I cannot say enough good things about this book. from beginning to end, despite the book's length, it held my interest like few books I've read recently. There really aren't any truly slow periods. there are periods without action, or without exposition, or without drama, but there is never a scene that feels unnecessary. Normaly, i only listen to books when I am at work, but this one pulled me in so completely that i listened to it every free moment, and it even kept me up into the wee hours of the morning, unable to tear myself away. the last five or six hours were, hands down, the most riveting fiction I have ever encountered, and far beyond what one might expect from merely the first book of what is planned as a ten book series. Where the Wheel of time starts at a slow burn with The Eye of the World, The Way of Kings hits the ground running.
The Stormlight Archive is the new face of epic fantasy, like the Wheel of Time was before it. Sanderson has truly come into his own on this one.
I was impressed with Sanderson's writing after he took over for Wheel of time, so I bought Mistborn - and enjoyed it very much. I'm about 1/2 way through The Way of Kings, and I must say it is awesome. Its amazing how he can pump out such quality stuff so quickly. I've been waiting for the next Fire and Ice book for 5 or 6 years, and Sanderson has put out 5 or 6 novels in that time. Anyway, this is a thoroughly enjoyable read/listen. I would recommend to anyone who likes sify.
This is a very, very long book. When it ended, I wished it were ten times this length. By the end, I truly cared for all of the main characters, and I'm eager to know what happens next. I didn't care as much for some of the intermissions, because they tended to focus on more disposable characters, but mostly just because I wanted to know what was going to happen to Kaladin, Dalinar, and Shallan. It's a great book, and I think it is required reading (or listening, I suppose) by every fan of epic fantasy.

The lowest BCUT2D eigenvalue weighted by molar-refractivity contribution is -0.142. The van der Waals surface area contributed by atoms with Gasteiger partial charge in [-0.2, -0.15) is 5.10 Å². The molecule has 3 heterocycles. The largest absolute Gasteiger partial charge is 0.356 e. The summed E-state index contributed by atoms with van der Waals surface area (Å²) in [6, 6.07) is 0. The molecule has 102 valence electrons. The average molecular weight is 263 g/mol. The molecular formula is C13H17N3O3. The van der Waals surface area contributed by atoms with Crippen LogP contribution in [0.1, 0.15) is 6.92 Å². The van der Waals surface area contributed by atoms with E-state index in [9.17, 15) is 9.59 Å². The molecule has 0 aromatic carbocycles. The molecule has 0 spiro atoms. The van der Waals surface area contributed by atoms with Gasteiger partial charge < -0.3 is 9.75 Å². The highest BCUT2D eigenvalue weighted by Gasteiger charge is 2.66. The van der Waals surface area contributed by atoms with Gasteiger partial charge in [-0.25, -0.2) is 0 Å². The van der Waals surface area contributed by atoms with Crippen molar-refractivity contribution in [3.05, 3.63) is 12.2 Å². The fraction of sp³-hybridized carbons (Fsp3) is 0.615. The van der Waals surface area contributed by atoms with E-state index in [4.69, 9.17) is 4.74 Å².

The narration is really good. It took me a little while to adjust each time the narrator changed, but both narrators were great.
Wow! Great Book. Love the Heroes, the ladies, the readers.... Excellent, Excellent, Excellent!!!
Love books with virtue and honor. One character is something like CS Forester's "Horatio Hornblower" and Bernard Cornwell's "Sharpe's Rifles" series.
Great value, 45 hours of listening. Never boring or slow.
Robert Jordan's "The Wheel of Time" series is my favorite for the "Fantasy Series" genre. This one so far is on par! Other books of this genre that I like are "The Warded Man" by Peter V. Brett and George R.R. Martins "Ice and Fire" Series....
If you liked any of the books I have reference then you will love this book. If you have not read these referenced books and you like this book, put them on your readling list. :-)
I was expecting a good book, I tottaly underestimated this book. If indeed this is a "Epic" series it will be better than WOT. Amazing....
I really, really enjoyed this book. The performances and story easily in my top five favorite Audible titles.
I was was introduced to Sanderson by listening the Mistborn series (which I enjoyed). Sanderson is very good at making his characters three dimensional as well as bringing his settings to life. He creates a full background and mythology for his characters that give a fullness to the experience of his stories.
The performances here are top notch. I significantly preferred the sections performed by Michael Kramer but both narrators fit their main characters well and do a great job of creating separate, distinguishing voices for their characters.
HERE'S THE WARNING: This book does not have a complete ending. I hadn't realized that book two isn't out yet. When I finished this book, I was ready to skip all of the other titles on my listening list and go straight into the next book. I've listened to enough preexisting series (Dresden Files is a good example) that I expected to continue the story when this book left me hanging. I know I'm spoiled and I'm whining a bit but hurry up! I was already feeling extremely impatient waiting for Rothfuss's next Kingkiller Chronicles (another don't-miss-it series with a similar epic feel to Sanderson's) but now I've definitely become a whiny-baby.
The book does have a partially satisfying ending but, like most series premiers, it leaves many things unresolved and many questions unanswered. This book is still on my list of must-listens but be prepared to long for book two.